Revelation Film Festival 2017 Review: "Meal Tickets" is an unflinching look at punk rock
That Mat De Koning's documentary Meal Tickets, centering around obscure punk rock Perth band Screwtop Detonators was filmed over a period of 10 or so years is the best thing about it, but also the worst thing.
The best thing is that we're privy to a group of young, dumb, full-of-cum dreamers slowly acquiesce to being one of the millions who never got their big break; there's a raw poignancy to that, a unique quality which makes this 90 something minute documentary worth the price of a ticket. I was greatly reminded of one of the all-time great documentaries about a similar subject, Anvil.
But that this film had to found in the edit – more than 700 hours of footage had to be cut down to a bite-sized 90 minutes – means that certain parts of the film are scatterbrained and some of the more compelling stuff zooms by far too quickly. The first twenty minutes or so is so furiously paced as to be experimental; it comes across as twitchy, ill at ease -- very little plays out naturally.
There's also a real sense that De Koning is perilously close to his subjects, and so he may have had an obligation to handle the nastier group dynamics with kid gloves. A move that's totally at odds with a work as otherwise unvarnished as this. By no means do these things hinder the watchability of Meal Tickets. I just wanted more, and for nothing to be left on the table (or cutting room floor, as it were).
For example, there's a key moment when the band has a vicious falling out, and the details are kept vague – something about money, I guess – and the falling out itself is only a re-enactment. Then there's the fact that Screwtop Detonators had to part ways with their alarmingly straight-talking tough guy manager early on. Again, it's glossed over. De Koning's voiceover only postulates what may or may not have been the problem.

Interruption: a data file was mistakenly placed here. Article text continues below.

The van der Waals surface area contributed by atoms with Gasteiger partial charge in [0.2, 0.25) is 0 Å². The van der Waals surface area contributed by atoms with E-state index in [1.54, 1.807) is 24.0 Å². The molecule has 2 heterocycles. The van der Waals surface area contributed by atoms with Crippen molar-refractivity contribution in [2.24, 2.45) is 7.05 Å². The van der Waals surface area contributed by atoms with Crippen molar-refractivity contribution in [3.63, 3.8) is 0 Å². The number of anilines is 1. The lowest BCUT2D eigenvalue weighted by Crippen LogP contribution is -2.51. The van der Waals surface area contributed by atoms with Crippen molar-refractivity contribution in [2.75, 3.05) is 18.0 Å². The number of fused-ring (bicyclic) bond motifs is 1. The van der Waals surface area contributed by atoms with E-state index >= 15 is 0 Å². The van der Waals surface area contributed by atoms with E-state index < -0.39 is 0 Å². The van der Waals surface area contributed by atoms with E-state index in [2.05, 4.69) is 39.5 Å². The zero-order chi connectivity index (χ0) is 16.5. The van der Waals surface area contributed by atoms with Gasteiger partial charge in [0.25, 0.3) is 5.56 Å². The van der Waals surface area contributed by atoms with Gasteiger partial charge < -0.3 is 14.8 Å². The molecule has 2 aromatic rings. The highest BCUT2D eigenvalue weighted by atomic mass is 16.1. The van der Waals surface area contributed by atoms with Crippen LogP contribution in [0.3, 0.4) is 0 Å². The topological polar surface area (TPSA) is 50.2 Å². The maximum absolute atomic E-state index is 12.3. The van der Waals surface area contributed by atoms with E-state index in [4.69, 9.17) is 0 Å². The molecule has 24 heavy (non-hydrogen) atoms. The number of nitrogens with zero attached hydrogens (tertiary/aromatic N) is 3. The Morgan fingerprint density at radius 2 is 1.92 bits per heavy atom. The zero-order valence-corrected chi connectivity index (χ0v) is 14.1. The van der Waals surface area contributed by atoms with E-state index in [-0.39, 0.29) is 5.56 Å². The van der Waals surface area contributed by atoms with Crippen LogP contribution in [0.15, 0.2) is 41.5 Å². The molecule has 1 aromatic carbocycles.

It's unfortunate, because that unflinching commitment to showing what life on the road as a punk band is really like suffuses every other scene in the film: From the crowds whose number you could count with one hand, to the crummy venues, the already garbage record deals that fall through without explanation, the terrible living conditions, and the touching fact that these young men are so clearly having the time of their lives.
Well, except for their one roadie, Will Stoker. He half-asses the job on the Screwtop Detonators' first tour because what he really wants is to be a musician. He's also clearly different from the others as far as temperament goes, and they don't care for him really, so he hauls ass in a hurry to make something of his own musical talents.
From there the film occasionally makes fascinating detours into what's going in the life of Will Stoker as he faces his own artistic dilemmas and demons. I found him to be fascinating. Here's a guy who's harbouring a lot of pain because he's unable to reconcile his desire for money with his desire to be an artist who's true to his vision; and his vision is inconsistent, strange, even sometimes downright off-putting – essentially one that can be packaged and sold for a good price so easily. Even his best friend, a fellow weirdo goth-ish artist, is exasperated at Will Stoker's mercurial and moody demeanour. Amusingly, as Screwtop Detonators' humble star falls, Will Stoker's rises. It's not so easy as that of course, but it's one of those rare, funny instances in the documentary that seems ripped straight from a good piece of fiction.
Although it almost seems like two different films by that point – one following a bunch of ordinary joes, and the other following an artiste – it's to De Koning's credit that he's collected all these scenes from the random, haphazard nature of years gone by and definitively made it about one, coherent thing: Besieged creatives trying to make an impossible go of making a life, whatever that might mean.